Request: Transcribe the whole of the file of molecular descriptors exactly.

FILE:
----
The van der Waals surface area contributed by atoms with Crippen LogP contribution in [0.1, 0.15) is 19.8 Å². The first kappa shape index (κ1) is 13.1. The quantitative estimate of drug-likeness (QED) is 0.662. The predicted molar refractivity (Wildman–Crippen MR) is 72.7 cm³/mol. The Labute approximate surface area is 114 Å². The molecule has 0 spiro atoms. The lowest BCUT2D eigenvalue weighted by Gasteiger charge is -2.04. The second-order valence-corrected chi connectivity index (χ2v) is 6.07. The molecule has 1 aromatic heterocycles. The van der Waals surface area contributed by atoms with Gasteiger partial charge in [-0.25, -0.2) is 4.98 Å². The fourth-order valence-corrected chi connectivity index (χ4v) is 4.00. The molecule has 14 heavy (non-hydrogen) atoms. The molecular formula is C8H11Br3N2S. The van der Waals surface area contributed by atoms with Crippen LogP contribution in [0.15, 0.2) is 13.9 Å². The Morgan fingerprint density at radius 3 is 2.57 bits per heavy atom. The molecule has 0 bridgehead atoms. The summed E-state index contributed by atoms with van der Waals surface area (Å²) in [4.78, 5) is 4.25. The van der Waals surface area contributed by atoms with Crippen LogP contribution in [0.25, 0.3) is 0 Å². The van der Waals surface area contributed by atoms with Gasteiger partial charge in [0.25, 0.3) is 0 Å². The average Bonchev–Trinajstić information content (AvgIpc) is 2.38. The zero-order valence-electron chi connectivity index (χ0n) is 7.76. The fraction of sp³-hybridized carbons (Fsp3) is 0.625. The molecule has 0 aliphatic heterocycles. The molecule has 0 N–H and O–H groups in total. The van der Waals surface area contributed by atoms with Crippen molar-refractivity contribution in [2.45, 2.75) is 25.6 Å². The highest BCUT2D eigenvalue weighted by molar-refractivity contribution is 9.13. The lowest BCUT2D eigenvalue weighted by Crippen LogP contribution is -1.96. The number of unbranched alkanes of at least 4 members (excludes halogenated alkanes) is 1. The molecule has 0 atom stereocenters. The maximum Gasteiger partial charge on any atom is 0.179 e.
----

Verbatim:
The van der Waals surface area contributed by atoms with Crippen LogP contribution in [0.1, 0.15) is 19.8 Å². The first kappa shape index (κ1) is 13.1. The quantitative estimate of drug-likeness (QED) is 0.662. The predicted molar refractivity (Wildman–Crippen MR) is 72.7 cm³/mol. The Labute approximate surface area is 114 Å². The molecule has 0 spiro atoms. The lowest BCUT2D eigenvalue weighted by Gasteiger charge is -2.04. The second-order valence-corrected chi connectivity index (χ2v) is 6.07. The molecule has 1 aromatic heterocycles. The van der Waals surface area contributed by atoms with Gasteiger partial charge in [-0.25, -0.2) is 4.98 Å². The fourth-order valence-corrected chi connectivity index (χ4v) is 4.00. The molecule has 14 heavy (non-hydrogen) atoms. The molecular formula is C8H11Br3N2S. The van der Waals surface area contributed by atoms with Crippen LogP contribution in [0.15, 0.2) is 13.9 Å². The Morgan fingerprint density at radius 3 is 2.57 bits per heavy atom. The molecule has 0 bridgehead atoms. The summed E-state index contributed by atoms with van der Waals surface area (Å²) in [4.78, 5) is 4.25. The van der Waals surface area contributed by atoms with Crippen LogP contribution in [0.25, 0.3) is 0 Å². The van der Waals surface area contributed by atoms with Gasteiger partial charge in [0.25, 0.3) is 0 Å². The average Bonchev–Trinajstić information content (AvgIpc) is 2.38. The zero-order valence-electron chi connectivity index (χ0n) is 7.76. The fraction of sp³-hybridized carbons (Fsp3) is 0.625. The molecule has 0 aliphatic heterocycles. The molecule has 0 N–H and O–H groups in total. The van der Waals surface area contributed by atoms with Crippen molar-refractivity contribution in [2.45, 2.75) is 25.6 Å². The highest BCUT2D eigenvalue weighted by molar-refractivity contribution is 9.13. The lowest BCUT2D eigenvalue weighted by Crippen LogP contribution is -1.96. The number of unbranched alkanes of at least 4 members (excludes halogenated alkanes) is 1. The molecule has 0 atom stereocenters. The maximum Gasteiger partial charge on any atom is 0.179 e.